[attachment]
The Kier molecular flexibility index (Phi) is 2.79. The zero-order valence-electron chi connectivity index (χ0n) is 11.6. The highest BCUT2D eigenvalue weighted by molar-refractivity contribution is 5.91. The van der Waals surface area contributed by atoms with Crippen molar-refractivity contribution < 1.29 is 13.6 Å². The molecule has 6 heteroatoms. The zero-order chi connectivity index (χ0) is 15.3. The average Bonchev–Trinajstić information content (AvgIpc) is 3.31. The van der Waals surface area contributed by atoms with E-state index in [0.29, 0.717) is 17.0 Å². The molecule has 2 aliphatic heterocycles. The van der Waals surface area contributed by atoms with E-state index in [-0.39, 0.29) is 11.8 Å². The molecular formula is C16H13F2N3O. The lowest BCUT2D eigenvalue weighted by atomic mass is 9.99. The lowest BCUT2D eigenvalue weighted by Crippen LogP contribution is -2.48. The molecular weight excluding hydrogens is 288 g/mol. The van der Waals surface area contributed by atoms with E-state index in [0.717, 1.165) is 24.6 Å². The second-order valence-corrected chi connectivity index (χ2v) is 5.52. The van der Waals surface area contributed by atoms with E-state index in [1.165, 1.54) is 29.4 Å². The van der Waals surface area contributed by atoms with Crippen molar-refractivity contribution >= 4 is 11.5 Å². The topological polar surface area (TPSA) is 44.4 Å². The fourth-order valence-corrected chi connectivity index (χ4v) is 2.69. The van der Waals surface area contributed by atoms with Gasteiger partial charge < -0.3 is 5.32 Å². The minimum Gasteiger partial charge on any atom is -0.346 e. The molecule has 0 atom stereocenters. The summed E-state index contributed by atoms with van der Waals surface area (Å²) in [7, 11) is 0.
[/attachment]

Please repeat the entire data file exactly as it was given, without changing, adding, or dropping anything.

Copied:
The Kier molecular flexibility index (Phi) is 2.79. The zero-order valence-electron chi connectivity index (χ0n) is 11.6. The highest BCUT2D eigenvalue weighted by molar-refractivity contribution is 5.91. The van der Waals surface area contributed by atoms with Crippen molar-refractivity contribution < 1.29 is 13.6 Å². The molecule has 6 heteroatoms. The zero-order chi connectivity index (χ0) is 15.3. The average Bonchev–Trinajstić information content (AvgIpc) is 3.31. The van der Waals surface area contributed by atoms with E-state index in [0.29, 0.717) is 17.0 Å². The molecule has 2 aliphatic heterocycles. The van der Waals surface area contributed by atoms with E-state index in [-0.39, 0.29) is 11.8 Å². The molecular formula is C16H13F2N3O. The lowest BCUT2D eigenvalue weighted by atomic mass is 9.99. The lowest BCUT2D eigenvalue weighted by Crippen LogP contribution is -2.48. The molecular weight excluding hydrogens is 288 g/mol. The van der Waals surface area contributed by atoms with E-state index in [0.717, 1.165) is 24.6 Å². The second-order valence-corrected chi connectivity index (χ2v) is 5.52. The van der Waals surface area contributed by atoms with E-state index in [1.165, 1.54) is 29.4 Å². The van der Waals surface area contributed by atoms with Crippen molar-refractivity contribution >= 4 is 11.5 Å². The topological polar surface area (TPSA) is 44.4 Å². The fourth-order valence-corrected chi connectivity index (χ4v) is 2.69. The van der Waals surface area contributed by atoms with Gasteiger partial charge < -0.3 is 5.32 Å². The minimum Gasteiger partial charge on any atom is -0.346 e. The molecule has 0 atom stereocenters. The summed E-state index contributed by atoms with van der Waals surface area (Å²) in [7, 11) is 0.